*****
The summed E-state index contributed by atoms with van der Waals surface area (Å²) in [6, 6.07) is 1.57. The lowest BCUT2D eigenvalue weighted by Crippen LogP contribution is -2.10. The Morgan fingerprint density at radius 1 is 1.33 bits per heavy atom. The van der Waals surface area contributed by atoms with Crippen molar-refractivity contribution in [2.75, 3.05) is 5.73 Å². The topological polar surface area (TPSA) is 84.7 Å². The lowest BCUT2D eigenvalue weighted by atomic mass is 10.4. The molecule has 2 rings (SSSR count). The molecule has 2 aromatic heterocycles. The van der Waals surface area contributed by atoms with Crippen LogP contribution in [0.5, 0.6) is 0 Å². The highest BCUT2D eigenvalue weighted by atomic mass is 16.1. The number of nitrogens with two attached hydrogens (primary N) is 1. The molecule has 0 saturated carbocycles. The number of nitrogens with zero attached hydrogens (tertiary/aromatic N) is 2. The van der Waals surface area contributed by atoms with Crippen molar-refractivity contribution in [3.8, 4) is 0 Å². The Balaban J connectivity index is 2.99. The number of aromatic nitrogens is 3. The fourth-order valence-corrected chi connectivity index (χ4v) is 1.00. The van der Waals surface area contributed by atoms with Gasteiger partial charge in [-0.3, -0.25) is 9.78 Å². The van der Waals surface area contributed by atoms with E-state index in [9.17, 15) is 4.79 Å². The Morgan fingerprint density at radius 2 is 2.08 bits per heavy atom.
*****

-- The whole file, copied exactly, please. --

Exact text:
The summed E-state index contributed by atoms with van der Waals surface area (Å²) in [6, 6.07) is 1.57. The lowest BCUT2D eigenvalue weighted by Crippen LogP contribution is -2.10. The Morgan fingerprint density at radius 1 is 1.33 bits per heavy atom. The van der Waals surface area contributed by atoms with Crippen molar-refractivity contribution in [2.75, 3.05) is 5.73 Å². The topological polar surface area (TPSA) is 84.7 Å². The lowest BCUT2D eigenvalue weighted by atomic mass is 10.4. The molecule has 2 rings (SSSR count). The molecule has 2 aromatic heterocycles. The van der Waals surface area contributed by atoms with Crippen LogP contribution in [0.5, 0.6) is 0 Å². The highest BCUT2D eigenvalue weighted by atomic mass is 16.1. The number of nitrogens with two attached hydrogens (primary N) is 1. The molecule has 0 saturated carbocycles. The number of nitrogens with zero attached hydrogens (tertiary/aromatic N) is 2. The van der Waals surface area contributed by atoms with Crippen molar-refractivity contribution in [3.8, 4) is 0 Å². The Balaban J connectivity index is 2.99. The number of aromatic nitrogens is 3. The fourth-order valence-corrected chi connectivity index (χ4v) is 1.00. The van der Waals surface area contributed by atoms with Gasteiger partial charge in [-0.3, -0.25) is 9.78 Å². The van der Waals surface area contributed by atoms with E-state index in [9.17, 15) is 4.79 Å². The Morgan fingerprint density at radius 2 is 2.08 bits per heavy atom.